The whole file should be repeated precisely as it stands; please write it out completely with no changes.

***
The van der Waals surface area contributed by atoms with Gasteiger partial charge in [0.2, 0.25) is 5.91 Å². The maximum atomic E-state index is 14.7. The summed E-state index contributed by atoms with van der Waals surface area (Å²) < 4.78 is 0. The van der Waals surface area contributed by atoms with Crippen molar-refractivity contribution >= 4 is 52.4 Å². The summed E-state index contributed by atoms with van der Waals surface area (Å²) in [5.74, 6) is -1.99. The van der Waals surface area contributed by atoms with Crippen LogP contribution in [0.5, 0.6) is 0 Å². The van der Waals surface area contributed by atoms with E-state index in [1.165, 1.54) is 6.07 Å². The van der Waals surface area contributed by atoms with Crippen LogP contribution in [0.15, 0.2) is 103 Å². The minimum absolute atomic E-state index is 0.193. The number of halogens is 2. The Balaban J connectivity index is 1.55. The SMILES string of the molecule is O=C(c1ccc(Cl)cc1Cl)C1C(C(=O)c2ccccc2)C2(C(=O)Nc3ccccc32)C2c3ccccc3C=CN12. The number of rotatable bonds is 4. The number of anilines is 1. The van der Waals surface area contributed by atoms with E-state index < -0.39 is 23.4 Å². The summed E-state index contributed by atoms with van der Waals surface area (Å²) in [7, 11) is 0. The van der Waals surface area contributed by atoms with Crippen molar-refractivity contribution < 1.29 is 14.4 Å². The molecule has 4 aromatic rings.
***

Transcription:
The van der Waals surface area contributed by atoms with Gasteiger partial charge in [0.2, 0.25) is 5.91 Å². The maximum atomic E-state index is 14.7. The summed E-state index contributed by atoms with van der Waals surface area (Å²) < 4.78 is 0. The van der Waals surface area contributed by atoms with Crippen molar-refractivity contribution >= 4 is 52.4 Å². The summed E-state index contributed by atoms with van der Waals surface area (Å²) in [5.74, 6) is -1.99. The van der Waals surface area contributed by atoms with Crippen LogP contribution in [0.5, 0.6) is 0 Å². The van der Waals surface area contributed by atoms with E-state index in [1.165, 1.54) is 6.07 Å². The van der Waals surface area contributed by atoms with Crippen LogP contribution in [0.15, 0.2) is 103 Å². The minimum absolute atomic E-state index is 0.193. The number of halogens is 2. The Balaban J connectivity index is 1.55. The SMILES string of the molecule is O=C(c1ccc(Cl)cc1Cl)C1C(C(=O)c2ccccc2)C2(C(=O)Nc3ccccc32)C2c3ccccc3C=CN12. The number of rotatable bonds is 4. The number of anilines is 1. The van der Waals surface area contributed by atoms with E-state index < -0.39 is 23.4 Å². The summed E-state index contributed by atoms with van der Waals surface area (Å²) in [7, 11) is 0. The van der Waals surface area contributed by atoms with Crippen molar-refractivity contribution < 1.29 is 14.4 Å². The molecule has 4 aromatic rings.